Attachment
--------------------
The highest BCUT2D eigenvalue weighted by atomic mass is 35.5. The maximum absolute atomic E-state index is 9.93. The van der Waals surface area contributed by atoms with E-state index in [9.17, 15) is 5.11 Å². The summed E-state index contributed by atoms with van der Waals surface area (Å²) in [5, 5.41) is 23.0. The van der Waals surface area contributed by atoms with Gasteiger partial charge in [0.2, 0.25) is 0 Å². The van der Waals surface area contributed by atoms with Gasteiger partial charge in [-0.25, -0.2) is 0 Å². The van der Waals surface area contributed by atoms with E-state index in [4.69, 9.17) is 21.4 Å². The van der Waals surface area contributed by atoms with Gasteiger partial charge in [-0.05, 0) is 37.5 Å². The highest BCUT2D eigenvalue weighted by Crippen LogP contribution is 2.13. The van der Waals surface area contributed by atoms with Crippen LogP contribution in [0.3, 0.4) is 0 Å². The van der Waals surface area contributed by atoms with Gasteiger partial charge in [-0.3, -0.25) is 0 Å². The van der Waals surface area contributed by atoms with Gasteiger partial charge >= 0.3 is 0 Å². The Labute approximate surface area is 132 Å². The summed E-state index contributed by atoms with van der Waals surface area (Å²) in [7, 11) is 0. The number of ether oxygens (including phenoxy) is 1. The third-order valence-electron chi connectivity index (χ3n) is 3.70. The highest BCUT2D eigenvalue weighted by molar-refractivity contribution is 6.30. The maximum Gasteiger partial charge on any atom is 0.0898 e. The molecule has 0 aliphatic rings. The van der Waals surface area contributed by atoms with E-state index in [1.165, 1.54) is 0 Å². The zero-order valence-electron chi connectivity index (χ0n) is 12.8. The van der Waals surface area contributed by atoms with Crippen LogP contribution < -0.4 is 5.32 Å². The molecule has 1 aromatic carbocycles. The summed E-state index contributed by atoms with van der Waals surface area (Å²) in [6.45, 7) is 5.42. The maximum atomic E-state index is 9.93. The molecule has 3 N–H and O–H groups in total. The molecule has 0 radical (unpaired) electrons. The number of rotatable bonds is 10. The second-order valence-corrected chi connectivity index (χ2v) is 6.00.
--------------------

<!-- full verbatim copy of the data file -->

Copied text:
The highest BCUT2D eigenvalue weighted by atomic mass is 35.5. The maximum absolute atomic E-state index is 9.93. The van der Waals surface area contributed by atoms with E-state index in [9.17, 15) is 5.11 Å². The summed E-state index contributed by atoms with van der Waals surface area (Å²) in [5, 5.41) is 23.0. The van der Waals surface area contributed by atoms with Gasteiger partial charge in [0.2, 0.25) is 0 Å². The van der Waals surface area contributed by atoms with Gasteiger partial charge in [-0.25, -0.2) is 0 Å². The van der Waals surface area contributed by atoms with E-state index in [4.69, 9.17) is 21.4 Å². The van der Waals surface area contributed by atoms with Gasteiger partial charge in [-0.05, 0) is 37.5 Å². The highest BCUT2D eigenvalue weighted by Crippen LogP contribution is 2.13. The van der Waals surface area contributed by atoms with Crippen LogP contribution in [0.3, 0.4) is 0 Å². The van der Waals surface area contributed by atoms with Gasteiger partial charge in [-0.3, -0.25) is 0 Å². The van der Waals surface area contributed by atoms with Gasteiger partial charge >= 0.3 is 0 Å². The Labute approximate surface area is 132 Å². The summed E-state index contributed by atoms with van der Waals surface area (Å²) in [7, 11) is 0. The number of ether oxygens (including phenoxy) is 1. The third-order valence-electron chi connectivity index (χ3n) is 3.70. The highest BCUT2D eigenvalue weighted by molar-refractivity contribution is 6.30. The maximum Gasteiger partial charge on any atom is 0.0898 e. The molecule has 0 aliphatic rings. The van der Waals surface area contributed by atoms with E-state index in [1.165, 1.54) is 0 Å². The zero-order valence-electron chi connectivity index (χ0n) is 12.8. The van der Waals surface area contributed by atoms with Crippen LogP contribution < -0.4 is 5.32 Å². The molecule has 1 aromatic carbocycles. The summed E-state index contributed by atoms with van der Waals surface area (Å²) in [6.45, 7) is 5.42. The maximum atomic E-state index is 9.93. The molecule has 3 N–H and O–H groups in total. The molecule has 0 radical (unpaired) electrons. The number of rotatable bonds is 10. The second-order valence-corrected chi connectivity index (χ2v) is 6.00.